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AML’s genetic complexity raises concerns about long-term prospects of single mutation-targeting agents
The targeted drug midostaurin extends survival among patients younger than aged 60 years with FLT-3 gene mutation-harboring acute myeloid leukemia (AML), results of the phase 3 RATIFY clinical study showed. Study authors announced this welcome first step toward a personalized medicine for AML Saturday, December 5 at the 57th American Society of Hematology (ASH) Annual Meeting in Orlando.
The genetic complexity and heterogeneity of AML make it unlikely that any one targeted agent will yield lasting cures, cautioned Eytan M. Stein, MD, internist and hematologic oncologist, Memorial Sloan Kettering Cancer Center, New York, N.Y, He spoke at a separate educational session at the ASH meeting.
Combinations of targeted agents might ultimately prove to be a more realistic approach than a single agent, Stein suggested.
“Physicians are rightfully enamored with the idea of a single agent curing a single disease,” said Stein. “It is intellectually satisfying to attack a fundamental abnormality leading to leukemogenesis, and many targeted agents are orally-administered; they can be given as an outpatient, and are less toxic than chemotherapy.”
The safety profile and tolerability of targeted agents is “particularly attractive to those patients who are unfit or who have a predicted poor response to induction chemotherapy,” he added.
FDA has not approved a new AML drug since 1990 and there are currently only three standard treatment options for AML, Stein noted.
“For patients aged 18 to 65 or 75, there’s intensive ‘7+3’ induction therapy [with anthracycline and cytarabine]; for patients aged 70 to 80, there are hypomethylation agents; and for patients older than 80, supportive care,” he explained. “Fifty percent of elderly people newly-diagnosed with AML don’t receive any treatment.”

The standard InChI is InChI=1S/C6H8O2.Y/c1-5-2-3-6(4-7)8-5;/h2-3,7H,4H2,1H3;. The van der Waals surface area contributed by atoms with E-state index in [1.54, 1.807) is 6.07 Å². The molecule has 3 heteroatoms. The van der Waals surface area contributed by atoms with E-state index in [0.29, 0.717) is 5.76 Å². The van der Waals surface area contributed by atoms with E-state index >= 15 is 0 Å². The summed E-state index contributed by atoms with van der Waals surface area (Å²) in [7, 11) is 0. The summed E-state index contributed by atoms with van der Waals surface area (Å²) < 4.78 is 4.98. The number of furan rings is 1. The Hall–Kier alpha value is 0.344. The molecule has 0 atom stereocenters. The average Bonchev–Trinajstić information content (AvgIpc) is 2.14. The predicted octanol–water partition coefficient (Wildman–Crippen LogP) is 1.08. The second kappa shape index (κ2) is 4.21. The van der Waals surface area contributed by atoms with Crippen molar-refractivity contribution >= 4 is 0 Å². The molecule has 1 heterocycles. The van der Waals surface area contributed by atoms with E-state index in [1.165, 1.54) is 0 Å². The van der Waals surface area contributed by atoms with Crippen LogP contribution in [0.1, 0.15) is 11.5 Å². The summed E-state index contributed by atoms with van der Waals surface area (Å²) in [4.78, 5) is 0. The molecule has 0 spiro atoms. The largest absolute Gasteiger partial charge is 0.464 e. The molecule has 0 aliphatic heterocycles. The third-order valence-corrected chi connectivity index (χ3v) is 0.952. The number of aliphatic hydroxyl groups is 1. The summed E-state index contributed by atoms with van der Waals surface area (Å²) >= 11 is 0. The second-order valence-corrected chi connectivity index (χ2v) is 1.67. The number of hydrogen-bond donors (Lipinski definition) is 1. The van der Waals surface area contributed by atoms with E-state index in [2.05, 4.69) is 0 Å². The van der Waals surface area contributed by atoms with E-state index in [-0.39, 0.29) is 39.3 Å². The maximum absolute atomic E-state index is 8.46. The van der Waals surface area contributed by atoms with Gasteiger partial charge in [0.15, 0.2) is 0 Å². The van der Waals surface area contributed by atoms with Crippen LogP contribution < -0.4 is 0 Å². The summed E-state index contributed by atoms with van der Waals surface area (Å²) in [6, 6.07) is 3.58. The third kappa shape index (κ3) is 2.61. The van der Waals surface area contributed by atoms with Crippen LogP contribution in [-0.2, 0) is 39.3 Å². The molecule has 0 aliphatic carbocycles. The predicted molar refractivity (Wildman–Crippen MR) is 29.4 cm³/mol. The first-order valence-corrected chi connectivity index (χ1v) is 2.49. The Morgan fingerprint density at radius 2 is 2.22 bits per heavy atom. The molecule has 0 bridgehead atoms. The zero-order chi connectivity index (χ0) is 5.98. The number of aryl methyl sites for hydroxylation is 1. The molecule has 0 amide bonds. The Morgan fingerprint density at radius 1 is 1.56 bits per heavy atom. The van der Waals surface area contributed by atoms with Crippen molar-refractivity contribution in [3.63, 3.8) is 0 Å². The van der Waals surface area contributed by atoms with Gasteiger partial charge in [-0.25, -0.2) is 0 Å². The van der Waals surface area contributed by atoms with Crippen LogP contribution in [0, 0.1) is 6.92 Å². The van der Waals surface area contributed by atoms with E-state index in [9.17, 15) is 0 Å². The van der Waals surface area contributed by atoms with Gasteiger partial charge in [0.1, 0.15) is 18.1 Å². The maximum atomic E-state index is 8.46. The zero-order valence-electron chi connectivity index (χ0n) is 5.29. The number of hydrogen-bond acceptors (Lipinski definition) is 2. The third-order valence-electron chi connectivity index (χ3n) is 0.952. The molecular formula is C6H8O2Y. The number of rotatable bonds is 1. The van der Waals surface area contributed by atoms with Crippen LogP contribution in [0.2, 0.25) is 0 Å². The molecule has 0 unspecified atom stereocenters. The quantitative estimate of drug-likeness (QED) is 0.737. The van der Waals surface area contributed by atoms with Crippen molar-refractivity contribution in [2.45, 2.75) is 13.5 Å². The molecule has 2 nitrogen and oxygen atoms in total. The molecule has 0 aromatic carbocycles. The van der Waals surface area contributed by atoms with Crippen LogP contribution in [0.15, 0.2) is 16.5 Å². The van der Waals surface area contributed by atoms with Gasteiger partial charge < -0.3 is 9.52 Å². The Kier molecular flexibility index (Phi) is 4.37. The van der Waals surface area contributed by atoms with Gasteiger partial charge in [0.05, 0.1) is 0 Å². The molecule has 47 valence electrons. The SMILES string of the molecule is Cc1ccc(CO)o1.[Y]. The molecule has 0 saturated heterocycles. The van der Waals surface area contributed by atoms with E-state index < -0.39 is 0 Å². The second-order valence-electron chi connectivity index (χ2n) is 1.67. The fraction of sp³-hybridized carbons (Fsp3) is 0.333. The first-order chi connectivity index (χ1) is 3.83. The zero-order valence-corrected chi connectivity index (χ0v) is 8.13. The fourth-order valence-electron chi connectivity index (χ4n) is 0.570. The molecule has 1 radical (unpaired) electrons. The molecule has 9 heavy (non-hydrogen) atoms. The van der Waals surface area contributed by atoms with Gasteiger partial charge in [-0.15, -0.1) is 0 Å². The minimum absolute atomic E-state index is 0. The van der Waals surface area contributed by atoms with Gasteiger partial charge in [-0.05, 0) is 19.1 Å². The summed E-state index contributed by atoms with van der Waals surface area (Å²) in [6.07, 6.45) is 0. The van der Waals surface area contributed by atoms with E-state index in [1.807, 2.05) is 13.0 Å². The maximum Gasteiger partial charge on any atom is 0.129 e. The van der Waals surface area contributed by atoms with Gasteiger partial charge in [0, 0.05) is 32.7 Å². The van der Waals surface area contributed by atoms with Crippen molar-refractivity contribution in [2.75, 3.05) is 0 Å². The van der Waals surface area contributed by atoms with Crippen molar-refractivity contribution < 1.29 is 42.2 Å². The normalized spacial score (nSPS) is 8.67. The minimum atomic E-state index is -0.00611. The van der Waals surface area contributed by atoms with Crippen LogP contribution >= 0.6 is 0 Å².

AMLs frequently harbor gene aberrations like FLT-3, IDH1/2, and RAS mutations, he noted: attractive mutations for targeted-therapy agents. FLT-3 mutations occur in up to 35% of AML cases.
“The RATIFY trial is proof of concept that FLT-3 inhibition can lead to overall benefit with chemo in a multicenter, randomized, placebo-controlled study,” Dr. Stein said. The RATIFY research team announced a 5-year overall survival rate of about 51% for patients receiving midostaurin, versus 44% in the control group - a 7% difference.
Other, “second-generation” anti-FLT-3 agents are already being studied, Stein noted. But results have been mixed and these agents have tended to yield “few true complete remissions,” he said, and added that AMLs appear to evolve resistance through other, subsequent mutations.
One promising investigational agent, ASP-2215, has an “enviable” reported response rate of 55% and is accruing participants for a phase 3 clinical trial for patients with FLT-3 mutations, but “some of the remissions are less than complete,” said Stein. Monotherapy with quizartinib, a small-molecule tyrosine kinase inhibitor, is being clinically tested as well, compared against salvage chemotherapy in patients with AML harboring a particular FLT-3 mutation, and that had progressed despite standard first-line treatment.
Ultimately, “it’s unlikely that a single drug against a single molecular target will lead to clinical cure in a majority of patients - even those with the molecular alteration in question, because of disease heterogeneity,” Stein said. “AML is genetically heterogenous and inhibitors against one target will not suppress all leukemogenic clones [cell lines]."
However, he is cautiously optimistic about the prospects for combination therapies.
“It’s important that we start combining novel agents with existing drugs that we know work,” Stein said. It would be worth combining targeted therapies with chemotherapy and hypomethylating epigenetic agents, he suggested.
“There’s been recent interest in ‘going broad’ and targeting different classes” of molecular targets, agreed Roland B. Walter, MD, PhD, MS, clinical research division, Fred Hutchinson Cancer Research Center in Seattle.
Walter spotlighted targeted, antigen-specific immunotherapies under investigation for AML, as well as “conjugated” agents that load therapeutic payloads onto cancer-seeking antibodies.
“Conjugation allows use of effectors [drugs] that have unacceptable toxicities when administered systemically,” he said, because the antibodies deliver the cell-killing drugs directly to cancer cells. However, efficiently attaching cancer cell-killing drugs to antibody carriers has been a challenge, he noted.
Because AML is “exquisitely sensitive to radiation,” radioimmunotherapy agents are also being investigated, he added. Radiolabeled cancer-seeking antibodies could be used to augment conditioning therapy for AML patients preparing to undergo hematopoietic cell transplantation, he suggested. Early proof-of-concept studies have been promising, but controlled clinical trials are needed to assess the concept, he pointed out.